In the winter of 1965-66, the final piece of the championship puzzle fell into place when the O’s acquired Frank Robinson (discarded by the Cincinnati Reds’ general manager as an “old thirty”) in exchange for Miltiades Pappastediodis, whom you will likely remember as “Milt Pappas.” Robinson proceeded to win the Triple Crown in 1966, and to this day I have never seen a ballplayer who could bend a game to his will like Frank Robby. He, Brooks Robby, and the rest of the O’s waltzed through the American League, then flew to Los Angeles as underdogs to the mighty Dodgers in the World Series. But they beat Don Drysdale and Sandy Koufax out on the left coast (with, perhaps, some assistance from the saliva of Mr. Moe Drabowsky in Game One). And on return to Baltimore, the Birds won Game Three of the Series with Dada and my brother John in attendance.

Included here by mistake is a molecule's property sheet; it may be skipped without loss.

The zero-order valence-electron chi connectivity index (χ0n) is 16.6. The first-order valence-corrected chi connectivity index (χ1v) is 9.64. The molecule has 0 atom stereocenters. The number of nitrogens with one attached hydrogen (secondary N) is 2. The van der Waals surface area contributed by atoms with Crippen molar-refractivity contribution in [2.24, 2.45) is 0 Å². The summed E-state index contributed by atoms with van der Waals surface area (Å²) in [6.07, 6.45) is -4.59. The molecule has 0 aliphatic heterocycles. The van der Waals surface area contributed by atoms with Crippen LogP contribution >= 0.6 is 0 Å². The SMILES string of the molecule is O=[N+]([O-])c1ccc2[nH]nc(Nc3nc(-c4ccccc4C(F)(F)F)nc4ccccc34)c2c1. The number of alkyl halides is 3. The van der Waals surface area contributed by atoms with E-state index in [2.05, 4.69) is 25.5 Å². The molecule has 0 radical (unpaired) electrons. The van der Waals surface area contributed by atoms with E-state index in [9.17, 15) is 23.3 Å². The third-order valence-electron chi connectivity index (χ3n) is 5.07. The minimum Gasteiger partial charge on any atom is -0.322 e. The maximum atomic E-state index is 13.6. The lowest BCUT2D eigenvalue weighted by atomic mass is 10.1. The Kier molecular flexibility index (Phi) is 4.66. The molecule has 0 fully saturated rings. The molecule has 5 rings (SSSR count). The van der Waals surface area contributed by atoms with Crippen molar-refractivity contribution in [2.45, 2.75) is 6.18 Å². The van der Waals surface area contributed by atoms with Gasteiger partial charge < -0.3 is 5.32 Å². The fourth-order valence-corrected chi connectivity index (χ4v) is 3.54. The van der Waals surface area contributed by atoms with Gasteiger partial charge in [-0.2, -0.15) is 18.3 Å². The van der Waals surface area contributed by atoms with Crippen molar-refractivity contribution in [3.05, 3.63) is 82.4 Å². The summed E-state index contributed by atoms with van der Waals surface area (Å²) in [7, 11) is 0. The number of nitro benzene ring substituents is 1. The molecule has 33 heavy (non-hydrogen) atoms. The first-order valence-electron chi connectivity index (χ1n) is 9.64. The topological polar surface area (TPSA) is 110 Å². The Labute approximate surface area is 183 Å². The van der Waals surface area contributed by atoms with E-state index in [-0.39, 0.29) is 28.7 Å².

I was there with Dada for the fourth game, on October 9, 1966, sitting twenty rows or so behind first base. As Paul Blair caught Lou Johnson’s fly ball to complete Dave McNally’s 1-0 shutout and the Orioles’ four-game sweep, Memorial Stadium erupted, hoary south-of-the-Mason-Dixon-Line racial codes were abandoned as blacks and whites hugged and hollered, and I experienced a moment of unalloyed joy – a prolepsis of the Kingdom, if I may say.

Fifty years later, the glow remains.